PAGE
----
‘Tal­ent rev­o­lu­tion’ vi­tal to boost UK’s skill lev­els

Western Mail - - BUSINESS WALES - DY­LAN JONES-EVANS

WHEN I was younger, my grand­mother was al­ways able to pluck out a Welsh proverb from thin air to de­scribe any sit­u­a­tion.

One she was par­tic­u­larly fond of quot­ing, es­pe­cially when I came back home from univer­sity, was “Nerth gwlad, ei gwybo­daeth” or roughly trans­lated, “a nation’s strength is its knowl­edge”.

As this nation looks set to go through an­other pe­riod of change and un­cer­tainty, that proverb rings truer ev­ery day. The im­por­tance of the development of skills and knowl­edge has be­come even more crit­i­cal to the com­pet­i­tive­ness of the UK econ­omy.

The im­por­tance of the chal­lenges we face have been pointed out in a num­ber of re­ports by the main busi­ness rep­re­sen­ta­tive or­gan­i­sa­tions. For ex­am­ple, a CBI sur­vey showed that 68% of busi­nesses ex­pect their need for staff with higher-level skills to grow in the years ahead.

How­ever, more than half of those sur­veyed be­lieve that they will not be able to ac­cess enough work­ers with the re­quired skills. More con­cern­ing is the fact that the de­mand for highly skilled work­ers is high within key sec­tors which drive the UK econ­omy, such as engi­neer­ing science and hi-tech, con­struc­tion and man­u­fac­tur­ing.

This skill shortage is not lim­ited to large firms. The Fed­er­a­tion of Small Busi­nesses (FSB) found that, at an owner-man­ager level, the low lev­els of man­age­ment and lead­er­ship com­pe­tences is af­fect­ing pro­duc­tiv­ity by hav­ing a neg­a­tive ef­fect on the growth po­ten­tial of small firms.

In fact, a sur­vey for the FSB found that only a quar­ter of smaller busi­nesses had un­der­taken man­age­ment train­ing in the pre­vi­ous year, with a quar­ter hav­ing un­der­taken no man­age­ment train­ing at all. And it’s not only owner-man­agers who are los­ing out, with only 20% of small busi­nesses seek­ing ex­ter­nal man­age­ment train­ing for their em­ploy­ees.

This shows that the scale of some of the prob­lems fac­ing busi­nesses as they look to up­skill to face the chal­lenges of an in­creas­ingly com­pet­i­tive mar­ket­place.

Un­for­tu­nately, some have ar­gued that while there is a clear de­mand for up­grad­ing skills, the ed­u­ca­tion sec­tor in the coun­try has yet to come up with a com­pre­hen­sive ap­proach to deal­ing with th­ese is­sues at all lev­els. And while most of third-level ed­u­ca­tion in this coun­try is geared to­wards pro­vid­ing new en­trants into the work­force, it is easy to for­get that nine out of 10 of the cur­rent work­force will still be work­ing in a decade.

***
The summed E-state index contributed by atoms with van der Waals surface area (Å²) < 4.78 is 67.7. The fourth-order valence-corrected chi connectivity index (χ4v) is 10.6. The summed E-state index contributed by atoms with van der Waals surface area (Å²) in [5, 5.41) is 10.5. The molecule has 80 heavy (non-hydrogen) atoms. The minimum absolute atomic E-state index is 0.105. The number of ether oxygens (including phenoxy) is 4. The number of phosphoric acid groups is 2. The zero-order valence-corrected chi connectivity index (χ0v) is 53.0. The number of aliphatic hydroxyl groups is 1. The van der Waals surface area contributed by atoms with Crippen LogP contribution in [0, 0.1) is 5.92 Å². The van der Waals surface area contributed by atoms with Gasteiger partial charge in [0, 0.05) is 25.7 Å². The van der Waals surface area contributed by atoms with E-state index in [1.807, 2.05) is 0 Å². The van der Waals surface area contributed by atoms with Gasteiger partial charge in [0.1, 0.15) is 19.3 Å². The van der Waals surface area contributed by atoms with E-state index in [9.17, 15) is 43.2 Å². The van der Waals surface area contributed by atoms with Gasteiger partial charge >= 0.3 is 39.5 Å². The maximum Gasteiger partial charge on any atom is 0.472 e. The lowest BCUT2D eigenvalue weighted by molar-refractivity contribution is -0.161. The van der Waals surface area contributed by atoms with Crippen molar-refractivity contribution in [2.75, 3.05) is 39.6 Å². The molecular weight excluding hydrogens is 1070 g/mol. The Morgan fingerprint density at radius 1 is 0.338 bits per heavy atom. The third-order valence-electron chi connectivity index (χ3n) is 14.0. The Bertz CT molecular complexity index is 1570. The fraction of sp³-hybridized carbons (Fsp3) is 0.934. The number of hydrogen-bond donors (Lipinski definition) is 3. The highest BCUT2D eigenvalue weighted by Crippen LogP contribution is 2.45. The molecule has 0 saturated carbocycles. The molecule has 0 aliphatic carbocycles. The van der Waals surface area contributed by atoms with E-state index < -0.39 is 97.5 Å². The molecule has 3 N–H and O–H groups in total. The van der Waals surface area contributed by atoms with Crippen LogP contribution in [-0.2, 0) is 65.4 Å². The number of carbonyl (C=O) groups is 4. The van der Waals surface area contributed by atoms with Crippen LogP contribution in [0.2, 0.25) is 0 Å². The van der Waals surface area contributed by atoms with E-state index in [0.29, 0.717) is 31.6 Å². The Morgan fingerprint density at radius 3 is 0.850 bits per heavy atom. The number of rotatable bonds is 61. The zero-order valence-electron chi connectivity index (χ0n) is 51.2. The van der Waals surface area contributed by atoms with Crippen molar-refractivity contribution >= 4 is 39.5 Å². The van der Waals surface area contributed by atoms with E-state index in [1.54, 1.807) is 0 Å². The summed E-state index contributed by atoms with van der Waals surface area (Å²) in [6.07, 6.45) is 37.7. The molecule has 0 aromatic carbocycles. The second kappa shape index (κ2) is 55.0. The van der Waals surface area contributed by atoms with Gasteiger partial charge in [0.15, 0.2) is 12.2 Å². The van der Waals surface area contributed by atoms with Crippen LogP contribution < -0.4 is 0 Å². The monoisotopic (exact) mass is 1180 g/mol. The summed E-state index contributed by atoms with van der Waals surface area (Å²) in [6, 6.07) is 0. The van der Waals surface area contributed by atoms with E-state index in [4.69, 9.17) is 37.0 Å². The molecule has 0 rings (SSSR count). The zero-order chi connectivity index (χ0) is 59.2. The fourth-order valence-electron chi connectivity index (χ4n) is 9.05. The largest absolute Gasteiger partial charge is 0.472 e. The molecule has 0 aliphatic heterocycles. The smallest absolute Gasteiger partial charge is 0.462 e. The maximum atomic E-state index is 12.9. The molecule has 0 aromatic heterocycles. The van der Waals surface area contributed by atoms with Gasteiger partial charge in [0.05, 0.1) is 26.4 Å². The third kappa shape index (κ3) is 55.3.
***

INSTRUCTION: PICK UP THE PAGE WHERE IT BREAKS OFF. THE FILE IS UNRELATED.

Cer­tainly, it can­not be as­sumed that ed­u­ca­tion fin­ishes with school or univer­sity and that in­creas­ing ac­cess to life­long learn­ing will al­low work­ers to im­prove their skills for the ben­e­fit of their em­ployer or to shift into new in­dus­tries.

But this is not easy to achieve and a study com­mis­sioned by the De­part­ment for Ed­u­ca­tion showed that the cur­rent skills shortage could get worse be­cause the num­ber of adults in train­ing or ed­u­ca­tion has fallen to its low­est level on record (from 46% in 2001 to 37% in 2018), with most peo­ple sur­veyed say­ing that they did not plan to un­der­take any train­ing in the next three years ei­ther.

Given this, per­haps the key mes­sage for pol­i­cy­mak­ers is how they align the world of work and the world of ed­u­ca­tion so that de­mand and sup­ply re­flect each other more closely. In­deed, the fact that only a fifth of busi­nesses across the UK are cre­at­ing part­ner­ships with the ed­u­ca­tion sec­tor to try to ad­dress key chal­lenges is enor­mously dis­ap­point­ing.

For Wales, this may present a real op­por­tu­nity to en­sure that gov­ern­ment, busi­nesses and ed­u­ca­tional providers work more closely to­gether to de­liver a com­pre­hen­sive and work­able ap­proach to im­prov­ing skills in the work­place.

This means a tal­ent rev­o­lu­tion must take place that in­volves the re­think­ing of ed­u­ca­tion sys­tems that are fit for pur­pose in the 21st cen­tury. In some cases, this will in­volve closer co-op­er­a­tion be­tween or­gan­i­sa­tions that would nor­mally see each other as com­peti­tors so that they lever­age the ex­per­tise of dif­fer­ent stake­hold­ers and en­sure that they meet the var­i­ous skills chal­lenges.

In par­tic­u­lar, the ar­ti­fi­cial bar­rier be­tween for­mal ed­u­ca­tion and ap­plied train­ing must be bro­ken so that there is a seam­less two-way trans­fer of knowl­edge be­tween aca­demic in­sti­tu­tions and busi­ness or­gan­i­sa­tions.

With Brexit seem­ingly on the mind of ev­ery politi­cian at the mo­ment, it may be dif­fi­cult for those run­ning this coun­try to think of any­thing else. But once that is­sue is set­tled, it is ab­so­lutely vi­tal that this nation re­sponds pos­i­tively to th­ese chal­lenges go­ing for­ward and en­sures that the right solutions are sup­ported to help de­velop the skills re­quired to grow the econ­omy.

Rui Vieira

> A skilled work­force is more im­por­tant than ever

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